Change often starts with just one.
At Helenwood Baptist Church, change started with one lady who stood up and said, “Can we sit together?”
The backstory: Through a grant-funded S.T.A.N.D. program, some non-violent inmates at the Scott County Jail are eligible for release on weekdays to work in local factories. Many of them are people who have struggled with drug addiction. As part of the program, S.T.A.N.D.’s peer recovery specialist, Randy Byrge, meets with the inmates for group sessions — “I’ve lived in a cell,” he explained. “I just want to let them see that they don’t have to go back to that.”
Early on in the program, Dave Barnhouse — pastor at Helenwood Baptist — contacted Byrge.
“He said, ‘Now Randy, let me get this straight,’” Byrge said. “‘I’ve heard your story. They let you come down to the jail and get these men?’ He said, ‘Randy, that’s crazy.’ And I said, ‘Yes it is. (But) it’s because they trust me.’”
Barnhouse asked Byrge if there was a chance of getting the group of inmates together at the church and feeding them.
“That’s all he wanted to do — feed them and love on them,” Byrge said.
The answer was yes. It was arranged, and the first group of men showed up at the church. The meal wasn’t simple hot dogs and hamburgers. It was a full-fledged meal. “Helenwood Baptist Church has the best fried fish I believe I’ve ever had anywhere,” Byrge said.
But at the first meeting, there was apprehension. Call it shyness. The men — the inmates from the jail — sat together in their group, and the members of the church sat together in a different group.
“We were in a room together, but we weren’t meeting together,” Byrge said.
Then, one person stepped forward.
“A little old lady stood up and she said, ‘Can the men separate so we can sit together?’” Byrge said.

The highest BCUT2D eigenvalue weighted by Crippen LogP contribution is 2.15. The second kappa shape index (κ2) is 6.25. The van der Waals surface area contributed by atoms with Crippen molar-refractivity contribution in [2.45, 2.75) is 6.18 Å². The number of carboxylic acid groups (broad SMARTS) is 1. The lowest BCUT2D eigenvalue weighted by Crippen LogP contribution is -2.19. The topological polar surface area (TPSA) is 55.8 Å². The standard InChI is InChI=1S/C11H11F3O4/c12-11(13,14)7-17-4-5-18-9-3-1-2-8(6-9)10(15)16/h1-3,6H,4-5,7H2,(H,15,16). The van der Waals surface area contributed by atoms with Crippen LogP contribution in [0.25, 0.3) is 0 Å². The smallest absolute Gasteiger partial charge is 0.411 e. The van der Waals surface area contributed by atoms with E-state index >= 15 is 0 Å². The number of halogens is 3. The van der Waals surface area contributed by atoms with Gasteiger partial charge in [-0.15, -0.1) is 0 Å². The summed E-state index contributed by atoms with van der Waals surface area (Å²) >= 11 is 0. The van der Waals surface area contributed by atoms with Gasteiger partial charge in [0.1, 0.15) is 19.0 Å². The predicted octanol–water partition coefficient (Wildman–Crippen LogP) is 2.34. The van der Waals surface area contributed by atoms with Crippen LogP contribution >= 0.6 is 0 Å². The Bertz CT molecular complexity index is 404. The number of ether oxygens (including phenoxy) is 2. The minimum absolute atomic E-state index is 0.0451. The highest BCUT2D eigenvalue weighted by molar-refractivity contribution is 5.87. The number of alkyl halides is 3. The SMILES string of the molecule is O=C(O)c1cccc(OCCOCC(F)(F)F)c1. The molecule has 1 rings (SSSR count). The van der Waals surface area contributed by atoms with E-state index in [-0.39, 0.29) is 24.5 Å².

That was the start of something.
“I watched men — rough men — cry, because people wanted to be around them,” Byrge said.
The men separated, and the church people sat with the inmates, and “we had a great time,” Byrge said. “We weren’t just hanging out. There were relationships mended. There were family members who thought their kids were the only bad kids. There were men who thought they could never step foot inside a church. And all that just kinda flew out the window.”
Byrge said that Barnhouse and Helenwood Baptist “knocked it out of the park for us.” What’s more, it didn’t just help the men from the jail. It was mutually beneficial. “He said it was a big help to his church,” Byrge said.
Then Covid-19 happened, and the men stopped being released from the jail.
“Bro. Dave would ask me all the time, ‘Randy when can we get the men back?’ And I’d say, ‘it’s not looking good,’” Byrge said. “He’d said, ‘Well just bring me some people we can love on.’
“He said, ‘I don’t care who they are, where they come from, or where they go to church,’” Byrge added. “‘Just bring them here so we can worship together.’”
That led to the first Connected In Christ meeting, which took place at Helenwood Baptist recently. The name comes from the one thing that Byrge said connects all of us, regardless of our background or status.
The first Connected In Christ meeting saw about 50 people show up, between the members of Helenwood Baptist Church who were on hand and members of the local recovery group who are overcoming drug addiction and their families.